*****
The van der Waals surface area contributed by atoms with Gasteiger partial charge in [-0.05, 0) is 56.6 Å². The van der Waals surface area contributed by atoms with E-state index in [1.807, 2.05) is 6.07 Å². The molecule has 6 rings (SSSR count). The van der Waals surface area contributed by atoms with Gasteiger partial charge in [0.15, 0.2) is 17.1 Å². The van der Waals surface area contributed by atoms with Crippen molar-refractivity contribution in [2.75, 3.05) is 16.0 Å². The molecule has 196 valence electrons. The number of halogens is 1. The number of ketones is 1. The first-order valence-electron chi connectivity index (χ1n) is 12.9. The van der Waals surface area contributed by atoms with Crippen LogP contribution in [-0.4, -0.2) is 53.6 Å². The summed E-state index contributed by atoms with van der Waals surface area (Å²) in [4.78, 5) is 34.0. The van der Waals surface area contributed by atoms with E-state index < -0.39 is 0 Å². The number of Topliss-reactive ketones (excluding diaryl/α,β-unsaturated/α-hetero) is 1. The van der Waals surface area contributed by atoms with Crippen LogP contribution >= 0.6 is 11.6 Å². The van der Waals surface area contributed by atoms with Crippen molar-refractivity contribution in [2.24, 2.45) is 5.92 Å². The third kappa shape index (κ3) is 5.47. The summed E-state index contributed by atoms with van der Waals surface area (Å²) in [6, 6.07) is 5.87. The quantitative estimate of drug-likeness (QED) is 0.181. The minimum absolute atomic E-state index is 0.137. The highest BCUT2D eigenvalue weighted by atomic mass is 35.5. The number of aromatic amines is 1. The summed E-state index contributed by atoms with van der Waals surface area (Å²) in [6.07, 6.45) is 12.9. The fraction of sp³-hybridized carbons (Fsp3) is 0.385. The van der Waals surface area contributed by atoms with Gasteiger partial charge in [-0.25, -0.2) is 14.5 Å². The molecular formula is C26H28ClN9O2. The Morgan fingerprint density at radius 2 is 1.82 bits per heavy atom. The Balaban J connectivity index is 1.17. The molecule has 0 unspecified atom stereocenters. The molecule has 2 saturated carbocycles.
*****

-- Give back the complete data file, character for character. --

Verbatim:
The van der Waals surface area contributed by atoms with Gasteiger partial charge in [-0.05, 0) is 56.6 Å². The van der Waals surface area contributed by atoms with E-state index in [1.807, 2.05) is 6.07 Å². The molecule has 6 rings (SSSR count). The van der Waals surface area contributed by atoms with Gasteiger partial charge in [0.15, 0.2) is 17.1 Å². The van der Waals surface area contributed by atoms with Crippen molar-refractivity contribution in [2.75, 3.05) is 16.0 Å². The molecule has 196 valence electrons. The number of halogens is 1. The number of ketones is 1. The first-order valence-electron chi connectivity index (χ1n) is 12.9. The van der Waals surface area contributed by atoms with Crippen LogP contribution in [-0.4, -0.2) is 53.6 Å². The summed E-state index contributed by atoms with van der Waals surface area (Å²) in [4.78, 5) is 34.0. The van der Waals surface area contributed by atoms with E-state index < -0.39 is 0 Å². The number of Topliss-reactive ketones (excluding diaryl/α,β-unsaturated/α-hetero) is 1. The van der Waals surface area contributed by atoms with Crippen LogP contribution >= 0.6 is 11.6 Å². The van der Waals surface area contributed by atoms with Crippen molar-refractivity contribution in [2.24, 2.45) is 5.92 Å². The third kappa shape index (κ3) is 5.47. The summed E-state index contributed by atoms with van der Waals surface area (Å²) in [6, 6.07) is 5.87. The quantitative estimate of drug-likeness (QED) is 0.181. The minimum absolute atomic E-state index is 0.137. The highest BCUT2D eigenvalue weighted by atomic mass is 35.5. The number of aromatic amines is 1. The summed E-state index contributed by atoms with van der Waals surface area (Å²) in [6.07, 6.45) is 12.9. The fraction of sp³-hybridized carbons (Fsp3) is 0.385. The van der Waals surface area contributed by atoms with Gasteiger partial charge in [-0.25, -0.2) is 14.5 Å². The molecular formula is C26H28ClN9O2. The Morgan fingerprint density at radius 2 is 1.82 bits per heavy atom. The Balaban J connectivity index is 1.17. The molecule has 0 unspecified atom stereocenters. The molecule has 2 saturated carbocycles.